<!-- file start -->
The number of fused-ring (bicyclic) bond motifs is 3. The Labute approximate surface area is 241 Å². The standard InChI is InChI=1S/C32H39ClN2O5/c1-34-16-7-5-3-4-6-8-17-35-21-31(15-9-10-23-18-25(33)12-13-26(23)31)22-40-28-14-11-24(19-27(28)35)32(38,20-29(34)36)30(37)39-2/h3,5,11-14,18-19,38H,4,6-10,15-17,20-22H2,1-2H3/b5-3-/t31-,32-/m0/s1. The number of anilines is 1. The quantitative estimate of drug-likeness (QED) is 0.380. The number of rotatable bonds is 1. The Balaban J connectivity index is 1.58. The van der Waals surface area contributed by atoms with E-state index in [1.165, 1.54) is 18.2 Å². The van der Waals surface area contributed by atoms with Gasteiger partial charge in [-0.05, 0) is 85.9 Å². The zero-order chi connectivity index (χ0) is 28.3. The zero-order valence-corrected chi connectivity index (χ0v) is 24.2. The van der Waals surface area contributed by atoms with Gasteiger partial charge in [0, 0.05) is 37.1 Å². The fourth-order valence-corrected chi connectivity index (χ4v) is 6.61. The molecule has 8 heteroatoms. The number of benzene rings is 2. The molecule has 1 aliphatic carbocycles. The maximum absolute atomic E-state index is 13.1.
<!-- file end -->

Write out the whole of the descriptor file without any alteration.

The number of fused-ring (bicyclic) bond motifs is 3. The Labute approximate surface area is 241 Å². The standard InChI is InChI=1S/C32H39ClN2O5/c1-34-16-7-5-3-4-6-8-17-35-21-31(15-9-10-23-18-25(33)12-13-26(23)31)22-40-28-14-11-24(19-27(28)35)32(38,20-29(34)36)30(37)39-2/h3,5,11-14,18-19,38H,4,6-10,15-17,20-22H2,1-2H3/b5-3-/t31-,32-/m0/s1. The number of anilines is 1. The quantitative estimate of drug-likeness (QED) is 0.380. The number of rotatable bonds is 1. The Balaban J connectivity index is 1.58. The van der Waals surface area contributed by atoms with E-state index in [1.165, 1.54) is 18.2 Å². The van der Waals surface area contributed by atoms with Gasteiger partial charge in [-0.05, 0) is 85.9 Å². The zero-order chi connectivity index (χ0) is 28.3. The zero-order valence-corrected chi connectivity index (χ0v) is 24.2. The van der Waals surface area contributed by atoms with Gasteiger partial charge in [0, 0.05) is 37.1 Å². The fourth-order valence-corrected chi connectivity index (χ4v) is 6.61. The molecule has 8 heteroatoms. The number of benzene rings is 2. The molecule has 1 aliphatic carbocycles. The maximum absolute atomic E-state index is 13.1.